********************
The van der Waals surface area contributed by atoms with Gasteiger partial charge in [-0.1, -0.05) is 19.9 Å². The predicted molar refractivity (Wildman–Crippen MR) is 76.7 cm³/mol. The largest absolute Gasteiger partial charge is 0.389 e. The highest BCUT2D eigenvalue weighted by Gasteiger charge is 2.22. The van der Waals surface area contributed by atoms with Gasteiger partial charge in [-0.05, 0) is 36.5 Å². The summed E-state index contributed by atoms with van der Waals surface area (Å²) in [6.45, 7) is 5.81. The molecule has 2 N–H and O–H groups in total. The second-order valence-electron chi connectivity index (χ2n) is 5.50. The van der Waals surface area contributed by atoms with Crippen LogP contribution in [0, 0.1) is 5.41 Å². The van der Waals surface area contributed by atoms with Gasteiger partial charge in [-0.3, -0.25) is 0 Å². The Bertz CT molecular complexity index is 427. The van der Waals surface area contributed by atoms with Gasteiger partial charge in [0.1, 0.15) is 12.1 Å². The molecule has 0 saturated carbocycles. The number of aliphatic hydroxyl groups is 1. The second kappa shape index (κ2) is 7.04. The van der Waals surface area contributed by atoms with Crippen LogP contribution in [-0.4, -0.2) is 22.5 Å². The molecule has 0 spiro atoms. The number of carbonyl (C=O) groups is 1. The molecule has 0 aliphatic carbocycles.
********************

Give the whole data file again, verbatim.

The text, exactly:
The van der Waals surface area contributed by atoms with Gasteiger partial charge in [-0.1, -0.05) is 19.9 Å². The predicted molar refractivity (Wildman–Crippen MR) is 76.7 cm³/mol. The largest absolute Gasteiger partial charge is 0.389 e. The highest BCUT2D eigenvalue weighted by Gasteiger charge is 2.22. The van der Waals surface area contributed by atoms with Gasteiger partial charge in [-0.05, 0) is 36.5 Å². The summed E-state index contributed by atoms with van der Waals surface area (Å²) in [6.45, 7) is 5.81. The molecule has 2 N–H and O–H groups in total. The second-order valence-electron chi connectivity index (χ2n) is 5.50. The van der Waals surface area contributed by atoms with Crippen LogP contribution in [0, 0.1) is 5.41 Å². The van der Waals surface area contributed by atoms with Gasteiger partial charge in [-0.3, -0.25) is 0 Å². The Bertz CT molecular complexity index is 427. The van der Waals surface area contributed by atoms with Gasteiger partial charge in [0.1, 0.15) is 12.1 Å². The molecule has 0 saturated carbocycles. The number of aliphatic hydroxyl groups is 1. The second kappa shape index (κ2) is 7.04. The van der Waals surface area contributed by atoms with Crippen LogP contribution in [-0.4, -0.2) is 22.5 Å². The molecule has 0 spiro atoms. The number of carbonyl (C=O) groups is 1. The molecule has 0 aliphatic carbocycles.